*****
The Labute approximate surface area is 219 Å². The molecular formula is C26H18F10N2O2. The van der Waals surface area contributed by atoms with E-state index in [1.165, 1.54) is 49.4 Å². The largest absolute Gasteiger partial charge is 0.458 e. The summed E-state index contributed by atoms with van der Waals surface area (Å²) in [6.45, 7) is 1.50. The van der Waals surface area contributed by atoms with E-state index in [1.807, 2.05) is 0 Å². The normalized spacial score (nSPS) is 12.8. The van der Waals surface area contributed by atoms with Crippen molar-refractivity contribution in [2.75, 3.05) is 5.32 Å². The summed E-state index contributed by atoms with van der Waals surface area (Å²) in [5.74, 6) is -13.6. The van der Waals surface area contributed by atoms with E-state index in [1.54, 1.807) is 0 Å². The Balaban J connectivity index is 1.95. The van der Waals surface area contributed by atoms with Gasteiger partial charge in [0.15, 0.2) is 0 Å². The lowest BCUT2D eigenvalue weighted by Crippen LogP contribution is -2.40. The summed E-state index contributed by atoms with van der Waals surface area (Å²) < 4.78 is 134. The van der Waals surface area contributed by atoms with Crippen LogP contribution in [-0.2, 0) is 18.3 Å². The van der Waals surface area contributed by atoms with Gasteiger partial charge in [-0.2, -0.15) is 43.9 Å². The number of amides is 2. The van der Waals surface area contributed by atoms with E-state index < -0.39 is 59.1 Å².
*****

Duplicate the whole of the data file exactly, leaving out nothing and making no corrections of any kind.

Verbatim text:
The Labute approximate surface area is 219 Å². The molecular formula is C26H18F10N2O2. The van der Waals surface area contributed by atoms with E-state index in [1.165, 1.54) is 49.4 Å². The largest absolute Gasteiger partial charge is 0.458 e. The summed E-state index contributed by atoms with van der Waals surface area (Å²) in [6.45, 7) is 1.50. The van der Waals surface area contributed by atoms with E-state index in [1.807, 2.05) is 0 Å². The normalized spacial score (nSPS) is 12.8. The van der Waals surface area contributed by atoms with Crippen molar-refractivity contribution in [2.75, 3.05) is 5.32 Å². The summed E-state index contributed by atoms with van der Waals surface area (Å²) in [5.74, 6) is -13.6. The van der Waals surface area contributed by atoms with E-state index in [1.54, 1.807) is 0 Å². The Balaban J connectivity index is 1.95. The van der Waals surface area contributed by atoms with Gasteiger partial charge in [0.15, 0.2) is 0 Å². The lowest BCUT2D eigenvalue weighted by Crippen LogP contribution is -2.40. The summed E-state index contributed by atoms with van der Waals surface area (Å²) < 4.78 is 134. The van der Waals surface area contributed by atoms with Crippen LogP contribution in [-0.2, 0) is 18.3 Å². The van der Waals surface area contributed by atoms with Gasteiger partial charge in [-0.2, -0.15) is 43.9 Å². The number of amides is 2. The van der Waals surface area contributed by atoms with E-state index < -0.39 is 59.1 Å².